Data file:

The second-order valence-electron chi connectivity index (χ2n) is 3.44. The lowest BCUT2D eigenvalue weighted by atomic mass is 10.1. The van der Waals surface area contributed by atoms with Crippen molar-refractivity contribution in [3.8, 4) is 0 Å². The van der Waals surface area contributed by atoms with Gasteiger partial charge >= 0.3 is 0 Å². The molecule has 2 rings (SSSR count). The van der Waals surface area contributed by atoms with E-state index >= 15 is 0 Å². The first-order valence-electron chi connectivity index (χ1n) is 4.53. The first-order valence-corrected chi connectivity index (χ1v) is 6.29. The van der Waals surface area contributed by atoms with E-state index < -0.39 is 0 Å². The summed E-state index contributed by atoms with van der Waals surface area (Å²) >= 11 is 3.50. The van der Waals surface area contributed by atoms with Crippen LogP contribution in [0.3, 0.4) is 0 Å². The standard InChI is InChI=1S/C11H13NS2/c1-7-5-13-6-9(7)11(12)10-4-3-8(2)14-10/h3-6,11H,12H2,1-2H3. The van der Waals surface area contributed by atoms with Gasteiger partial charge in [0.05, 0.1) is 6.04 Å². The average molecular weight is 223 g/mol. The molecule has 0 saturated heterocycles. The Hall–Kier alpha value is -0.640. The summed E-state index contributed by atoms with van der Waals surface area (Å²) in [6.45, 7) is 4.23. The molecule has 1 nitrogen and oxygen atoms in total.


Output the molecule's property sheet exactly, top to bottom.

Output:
The second-order valence-electron chi connectivity index (χ2n) is 3.44. The lowest BCUT2D eigenvalue weighted by atomic mass is 10.1. The van der Waals surface area contributed by atoms with Crippen molar-refractivity contribution in [3.8, 4) is 0 Å². The van der Waals surface area contributed by atoms with Gasteiger partial charge >= 0.3 is 0 Å². The molecule has 2 rings (SSSR count). The van der Waals surface area contributed by atoms with E-state index >= 15 is 0 Å². The first-order valence-electron chi connectivity index (χ1n) is 4.53. The first-order valence-corrected chi connectivity index (χ1v) is 6.29. The van der Waals surface area contributed by atoms with E-state index < -0.39 is 0 Å². The summed E-state index contributed by atoms with van der Waals surface area (Å²) >= 11 is 3.50. The van der Waals surface area contributed by atoms with Crippen LogP contribution in [0.3, 0.4) is 0 Å². The standard InChI is InChI=1S/C11H13NS2/c1-7-5-13-6-9(7)11(12)10-4-3-8(2)14-10/h3-6,11H,12H2,1-2H3. The van der Waals surface area contributed by atoms with Gasteiger partial charge in [0.05, 0.1) is 6.04 Å². The average molecular weight is 223 g/mol. The molecule has 0 saturated heterocycles. The Hall–Kier alpha value is -0.640. The summed E-state index contributed by atoms with van der Waals surface area (Å²) in [6.45, 7) is 4.23. The molecule has 1 nitrogen and oxygen atoms in total.